while those from the mainland may find what they see in Hong Kong as “old-fashioned” a thing of their grandparents –
More "sophisticated", I think.
though a closer (if less extreme) parallel as far as the writing systems go might be if NZ were to adopt American spellings as standard
Well, yes. As far as the writing goes, we're not talking about a different language or script, just a different orthography. And although there are some cogent arguments for the superiority of traditional characters, what partisans of traditional characters often seem to forget is that the simplified characters weren't simply invented out of nothing, many of them are based on common short-hand, alternative or calligraphic forms of the "standard" traditional characters.
"Original brand" might not be so far off when talking about the spoken languages, though. The "older", more conservative southern langauges like Cantonese preserved some features of Middle Chinese that Mandarin dialects generally lost (though Jin managed to keep the entering tone). So I'm sure Nickkita can confirm that Tang poetry sounds better in Cantonese than Mandarin.
As for the original post:
Why idealise the colonial era? If colonial Hong Kong was so perfectly sweet and innocent, why was the ICAC set up? Care to discuss the political troubles of the '60s?
Is the situation really as simple as "good protestors Us vs. bad anti-protestors Triads and central government hired thugs Them"?
And the rampant xenophobia! Wow!
Great show, but each of those three segments left me thinking, "That's all? Come on! More! Give me more of this!" Each segment could so easily have been spun out into a whole show on its own. Which I guess is a sign of the great work you're doing with Media Take.
I also wonder if police speed cameras are less to do with actual road safety, and more to do with gathering revenue
Oh, bollocks. Speed cameras have been around for ages and the entire time they've attracted whinging about revenue gathering. We all know the speed limits and why we have speed limits and that we are required to obey the speed limits. Now can we get back to the real issues? There seems to be a campaign to intimidate journalists and their sources to not go sticking their necks out. Harmoniously stay in line and don't question the authorities. That's what we should be worrying about.
Marc, while I generally agree with you, I find your hyperbole to be considerably less than helpful. Here's an example of how things happen in a real authoritarian state. You may also like to think about how it is you can post comments like yours here without them disappearing and without fear of an unwelcome knock on the door. Is NZ even close to that level of authoritarianism? No. Your comparison with East Germany and Latin American former dictatorships remains ludicrous.
And apart from finding your OTT comparison a little rude - some of us live in properly authoritarian states and do actually need to think about what we say and write in public - I worry that comparisons like yours make it easy for sympathetic but complacently unconcerned people to write off our worries as the ramblings of loony left nutters. Sure, bad things happen, but NZ isn't like that, and besides, he must've had it coming, because all that abuse of power stuff happens overseas in awful little countries, not here in NZ....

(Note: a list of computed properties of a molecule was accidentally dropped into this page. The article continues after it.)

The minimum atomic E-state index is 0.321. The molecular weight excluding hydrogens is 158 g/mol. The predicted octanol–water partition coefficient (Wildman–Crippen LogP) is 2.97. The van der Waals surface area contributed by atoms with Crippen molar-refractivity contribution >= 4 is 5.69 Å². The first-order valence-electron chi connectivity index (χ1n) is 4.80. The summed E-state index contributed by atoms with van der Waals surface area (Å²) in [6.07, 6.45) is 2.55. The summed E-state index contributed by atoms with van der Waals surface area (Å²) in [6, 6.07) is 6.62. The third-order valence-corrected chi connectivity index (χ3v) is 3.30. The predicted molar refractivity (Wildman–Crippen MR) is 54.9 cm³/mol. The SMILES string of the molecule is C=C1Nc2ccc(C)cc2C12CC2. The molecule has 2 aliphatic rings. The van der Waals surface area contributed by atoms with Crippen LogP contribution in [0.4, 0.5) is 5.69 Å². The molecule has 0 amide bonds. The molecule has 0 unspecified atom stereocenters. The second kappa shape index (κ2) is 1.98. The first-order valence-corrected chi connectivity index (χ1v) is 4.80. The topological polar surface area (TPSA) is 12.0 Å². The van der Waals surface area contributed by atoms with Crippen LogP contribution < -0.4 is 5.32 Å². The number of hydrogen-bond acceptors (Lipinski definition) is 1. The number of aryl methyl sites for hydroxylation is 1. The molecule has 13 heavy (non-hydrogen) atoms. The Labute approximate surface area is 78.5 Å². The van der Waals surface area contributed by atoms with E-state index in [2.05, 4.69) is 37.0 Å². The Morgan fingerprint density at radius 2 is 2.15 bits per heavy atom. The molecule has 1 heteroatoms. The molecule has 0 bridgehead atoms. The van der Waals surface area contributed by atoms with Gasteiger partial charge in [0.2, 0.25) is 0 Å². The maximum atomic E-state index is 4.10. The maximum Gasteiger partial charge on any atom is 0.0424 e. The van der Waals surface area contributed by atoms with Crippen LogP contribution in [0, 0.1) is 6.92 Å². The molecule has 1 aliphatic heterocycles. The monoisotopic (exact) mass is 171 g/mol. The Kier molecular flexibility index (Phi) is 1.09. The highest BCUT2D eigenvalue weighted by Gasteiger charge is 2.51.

So, yes, there is much in this case to be worried about, the government is showing a rather dangerous authoritarian streak, we do need to nip this nonsense in the bud right now because it could easily develop into something truly scary if we don't. But please let's keep it all in a proper, realistic perspective.
Now I've said what I have to say on this particular threadjack. I won't take it any further. Back to Nicky Hager...
Yeah, y'know, I was nodding along in agreement with you until this:
This is stuff that would have happened in places like East Germany until 1989, like in some Latin American former dictatorships, this is what goes on in such countries in some places still now, but I feared the day would come that this happens here.
Get a grip. Really. And perhaps acquaint yourself with a few history books, too. Yes, this government clearly has a nasty authoritarian streak, and there is a lot going on that worries me. But East Germany? Latin America? Really? Nicky Hager was bundled into a helicopter and dropped into Cook Strait from a great height, was he? No. In the real world, New Zealand has a very long way to go until it reaches even Singaporean levels of authoritarianism. As bad as things may be, it is still very much Amateur Hour in the NZ National Party HQ.
and more purple
I agree. I'm just more inclined to give MFAT the benefit of the doubt than I am McCully or Key, and if Rodney Hide wrote it, I'm inclined to add the kind of grain of salt that would have even the most hard-boiled hutong born and bred Old Beijinger muttering "go easy on that".
So, sure, if it was an MFAT screw-up - and they certainly do happen - then somebody should face the appropriate consequences. But I'm not convinced it was. Not yet, not from the evidence that's out there.
A propos of nothing: Was at Chaoyang Park this morning. Patriotic music piped over the speakers. We were up the northeast side, where there was some Cross-Straits shindig going on. S3kurity. On our way out some fresh-faced lad who looked all of 18 and just in from some village on the outskirts of Dachang tried to smile at me as we left. In other circumstances, especially had he not been dressed in 特.警 style get-up carrying a truncheon at a gate swarming with other gu@rds, some dressed like him, others in normal uniforms, checking bags, m3tal detectors, I may have responded other than by glaring at him and walking on. My impression is the situation was more normal in other parts of the park away from the shindig.